Another imposition was the Law for the Promotion and Protection of Maize, passed while people feared the pandemic. With this law, one can glimpse the government urgency of supplanting representation of the people from the halls of power. The law declaratively claims to protect corn without touching a single hair on the possible prohibition of transgenics, but then, yes, imposes a “Council” that dictates policies, makes decisions, and establishes situations of various kinds and helps to put into effect what the law imposes: a kind of definition of native corn as a way to establish the cataloguing and the registration of Conabio as a foundational piece; seed banks that not all communities want because the people save their own seed; and areas where the law encourages and protects the cultivation of native corn, surrounded by countless areas where anything  can be planted. These areas will then give impetus to further marginalize peasant production and those that don’t have the food safety certificates that corporations claim to have.  

In fact, the law imposes on the people (undermining their autonomy) that the exercise of their rights is fragmented; it imposes a situation that stifles diversification of native corn by preventing the contiguity and continuity of exchanges of seed and the prevention of transgenic contamination. What is achieved is the much-desired dream of the corporation, starting with Monsanto: a law that regulates the coexistence of GMO’s with native seeds (as if this were possible), but keeps industry and the negotiators of the United States, Mexico, Canada Trade Agreement (the new NAFTA) happy, who have put so much effort into subjecting Mexico to more and more fearsome rules, to pacts where the margin for maneuvering is even greater for the corporations. Toward the ends of harmonization with the T-MEC, the corn law was very much in tune, by preventing regulations (what an oxymoron) on GMOs, and in opening up spaces where it is not important to protect native corn. For this reason, the companies applauded.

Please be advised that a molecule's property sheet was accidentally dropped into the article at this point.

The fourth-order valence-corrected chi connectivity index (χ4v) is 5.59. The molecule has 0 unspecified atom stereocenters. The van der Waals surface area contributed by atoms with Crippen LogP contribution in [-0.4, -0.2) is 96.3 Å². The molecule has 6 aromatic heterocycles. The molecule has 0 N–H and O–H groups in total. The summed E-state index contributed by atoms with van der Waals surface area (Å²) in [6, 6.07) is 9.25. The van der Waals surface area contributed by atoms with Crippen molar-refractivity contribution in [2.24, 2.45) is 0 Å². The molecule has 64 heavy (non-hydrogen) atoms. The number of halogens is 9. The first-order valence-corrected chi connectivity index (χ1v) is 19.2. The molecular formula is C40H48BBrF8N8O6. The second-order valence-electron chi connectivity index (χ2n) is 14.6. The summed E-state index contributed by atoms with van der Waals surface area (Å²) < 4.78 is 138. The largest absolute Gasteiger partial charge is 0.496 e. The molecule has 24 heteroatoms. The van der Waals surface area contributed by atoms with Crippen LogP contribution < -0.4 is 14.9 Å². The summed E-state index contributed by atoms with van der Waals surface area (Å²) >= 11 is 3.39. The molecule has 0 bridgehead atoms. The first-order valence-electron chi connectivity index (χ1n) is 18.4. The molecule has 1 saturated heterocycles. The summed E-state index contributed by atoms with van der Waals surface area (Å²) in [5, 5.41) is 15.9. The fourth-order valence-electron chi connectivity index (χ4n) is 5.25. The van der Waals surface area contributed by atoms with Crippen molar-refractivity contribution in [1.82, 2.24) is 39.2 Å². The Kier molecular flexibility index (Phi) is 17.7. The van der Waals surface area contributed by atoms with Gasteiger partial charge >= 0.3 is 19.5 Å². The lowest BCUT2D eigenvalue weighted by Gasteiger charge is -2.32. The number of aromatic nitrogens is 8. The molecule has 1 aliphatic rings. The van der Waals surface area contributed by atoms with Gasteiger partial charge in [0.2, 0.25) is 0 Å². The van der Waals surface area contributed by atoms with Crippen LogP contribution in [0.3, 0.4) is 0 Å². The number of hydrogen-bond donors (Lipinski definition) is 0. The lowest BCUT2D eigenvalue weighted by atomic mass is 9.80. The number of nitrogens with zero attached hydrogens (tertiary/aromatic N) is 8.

Despite the public outcry provoked by the governmental folly around the Mayan Train, the Trans-isthmic Corredor, and its “wildcard,” Sembrando Vida, these three projects are being deployed heedlessly. Ignoring the “multiple protections in which the federal judges have ordered the suspension of activities” of the Mayan Train and that “the National Center for Human Rights has ordered the suspension of non-essential activities of the project as a precautionary measure,” the president shows up in the Península and insists in moving the works forward. We know that it is the pet project of head of the presidential cabinet, Alfonso Romo, together with Sembrando Vida. And it doesn’t matter that countless communities, social organizations, and the Assembly of Mayan Defenders Muuch’ Xíinbal (which been the most forceful voice of the resistance to the train) insist on pointing out the noxious effects that the poorly-named Mayan Train will unleash across the Peninsula. And these harmful effects of the poorly-named Mayan Train are not only the “poles of development” that Jiménez Pons of Fonatur calls on us to celebrate.